Government closes cooperative invoicing services

The Ministry of Employment recently forcibly dissolved a cooperative re-invoicing service called Factoo (formally Fidelis Factu, S. Coop) for infringing several employment laws. The most serious charge was that of helping to fake autónomos, according to the Ministry in a press release.

Now people who used the services are the company are being pursued for unpaid taxes by the Ministry. Newspaper El Confidencial says that fines of €600 for each month the service was used -plus late payment penalties – are being levied upon former users of the service.

Financial newspaper El Economista, which broke the story, notes that the use of cooperatives by the self-employed to avoid onerous personal taxes has been on the increase recently in Spain. Although technically legal, their services depend mainly upon the use of loopholes in the law, rather than being based upon any firm interpretation of the regulations.

Factoo described itself as: “a cooperative which allows anybody to work for themselves to become associated and thus invoice without having to become a company, and without having to present personal IVA and IRPF taxes each quarter”.

Factoo – offered a shortcut past taxes with the Authorities did not like

In short, you paid €30 to join plus a commission for each payment you issued through the cooperative. The cooperative took care of all the taxes, social security payments, quarterly and annual declarations and other such matters, so that the affiliated member did not have to register as a self-employed (autónomo) and pay taxes or social security. Members then took a “dividend” from the cooperative, equivalent to the amount they invoiced, which they simply declared on their annual income tax as a once-off payment.

Factoo’s advertising said that “this allows you to join the labour market without the need to worry about the bureaucracy and without having to declare yourself as self-employed”. Their slogan was “Invoice without being self-employed”.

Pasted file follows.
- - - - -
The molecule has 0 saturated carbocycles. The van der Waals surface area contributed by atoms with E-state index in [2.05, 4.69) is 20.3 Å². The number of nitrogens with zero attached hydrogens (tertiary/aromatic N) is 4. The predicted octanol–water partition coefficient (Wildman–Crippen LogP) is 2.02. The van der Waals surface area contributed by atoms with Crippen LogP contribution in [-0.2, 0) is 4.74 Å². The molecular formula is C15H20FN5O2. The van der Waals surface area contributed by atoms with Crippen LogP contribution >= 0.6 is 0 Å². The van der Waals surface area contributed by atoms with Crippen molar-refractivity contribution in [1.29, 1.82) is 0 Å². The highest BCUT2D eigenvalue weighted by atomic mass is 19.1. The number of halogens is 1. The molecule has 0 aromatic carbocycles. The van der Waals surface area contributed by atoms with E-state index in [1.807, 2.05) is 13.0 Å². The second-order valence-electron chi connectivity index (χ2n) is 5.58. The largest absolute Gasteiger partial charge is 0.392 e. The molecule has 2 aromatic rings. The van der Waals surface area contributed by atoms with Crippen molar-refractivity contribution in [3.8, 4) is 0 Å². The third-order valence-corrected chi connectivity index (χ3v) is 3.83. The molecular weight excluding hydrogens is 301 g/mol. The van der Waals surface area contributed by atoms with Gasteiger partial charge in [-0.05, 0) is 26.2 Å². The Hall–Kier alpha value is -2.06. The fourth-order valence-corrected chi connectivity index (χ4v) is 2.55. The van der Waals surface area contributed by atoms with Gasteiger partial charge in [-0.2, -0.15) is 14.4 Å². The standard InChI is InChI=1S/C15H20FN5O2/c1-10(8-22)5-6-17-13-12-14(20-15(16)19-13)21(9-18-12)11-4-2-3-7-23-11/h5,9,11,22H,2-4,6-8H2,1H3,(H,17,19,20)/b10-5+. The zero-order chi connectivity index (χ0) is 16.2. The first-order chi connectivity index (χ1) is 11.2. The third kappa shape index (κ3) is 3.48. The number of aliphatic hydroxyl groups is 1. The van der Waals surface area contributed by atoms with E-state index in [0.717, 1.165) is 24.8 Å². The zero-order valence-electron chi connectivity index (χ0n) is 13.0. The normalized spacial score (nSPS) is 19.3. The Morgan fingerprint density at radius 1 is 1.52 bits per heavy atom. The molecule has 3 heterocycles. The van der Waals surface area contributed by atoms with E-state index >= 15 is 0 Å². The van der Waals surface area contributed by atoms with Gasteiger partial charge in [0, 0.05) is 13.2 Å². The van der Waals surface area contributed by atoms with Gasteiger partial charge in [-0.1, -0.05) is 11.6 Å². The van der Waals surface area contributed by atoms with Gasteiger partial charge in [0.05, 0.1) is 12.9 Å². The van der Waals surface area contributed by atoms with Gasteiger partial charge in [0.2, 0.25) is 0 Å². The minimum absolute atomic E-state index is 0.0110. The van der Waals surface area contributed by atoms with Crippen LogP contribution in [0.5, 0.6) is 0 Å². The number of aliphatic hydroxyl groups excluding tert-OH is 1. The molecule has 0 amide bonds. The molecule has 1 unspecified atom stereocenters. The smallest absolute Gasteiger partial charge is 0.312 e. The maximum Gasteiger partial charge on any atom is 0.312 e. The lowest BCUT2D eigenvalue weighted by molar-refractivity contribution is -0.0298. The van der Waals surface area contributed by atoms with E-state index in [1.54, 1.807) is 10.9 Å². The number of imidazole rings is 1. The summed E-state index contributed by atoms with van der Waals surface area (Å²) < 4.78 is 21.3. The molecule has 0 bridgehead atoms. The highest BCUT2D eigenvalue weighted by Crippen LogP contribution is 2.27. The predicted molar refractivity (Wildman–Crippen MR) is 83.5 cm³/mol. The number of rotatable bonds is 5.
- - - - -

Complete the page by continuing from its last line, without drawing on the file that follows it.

But such services ended up attracting the attention of the authorities, to the detriment of users.

The Ministry of Employment said that Fiscal Inspectors from the Valencia tax region investigated the company, which is registered in that jurisdiction, and recommended its immediate closure.

The tax inspectors found that the members of the cooperative were simulating a relationship which did not exist in reality, and that the cooperative members were ignoring their fiscal responsibility to register with the tax authority, comply with the fiscal regulations and issue invoices to clients.

During the two years the cooperative has existed, it claims to have affiliated more than 5,000 members. The investigators said that the vast majority of these members had a business affiliation with Factoo which lasted just days, which runs contrary to the principle that members of a cooperative have an ongoing partnership.

They stated that Factoo “did not realise any cooperative business at all.”

An official report by the State Legal Service ruled in favour of the request by the Valencian tax authorities, and the Ministry has moved to revoke the cooperatives licences.

It remains to be seen whether penal charges are pressed against the members or directors of the cooperative. Fines and back taxes worth thousands of euros are being levied upon users of these services.

Newspaper “El Confidencial” reports that the Ministry is going after more than a dozen schemes similar to Factoo, and intends a major crackdown upon the sector.

Factoo said that it will appeal against the dissolution of the business, and told El País newspaper that it was “business as usual” for the time being. But the Ministry warned that the dissolution meant that the cooperative could not continue to offer services.

Maria Luisa

María Luisa Cervantes is a chartered accountant who graduated from the University of Granada in 2002. Founder of Cervantes Alarcón Consulting, she is an experienced accountant and financial advisor who is a member of the Almería guild of economists. With more than 15 years of experience in business administration and international trade, she is also a subject matter expert in the UK - Spanish bilateral agreements which cover the rights of expats to live, work and retire in Spain.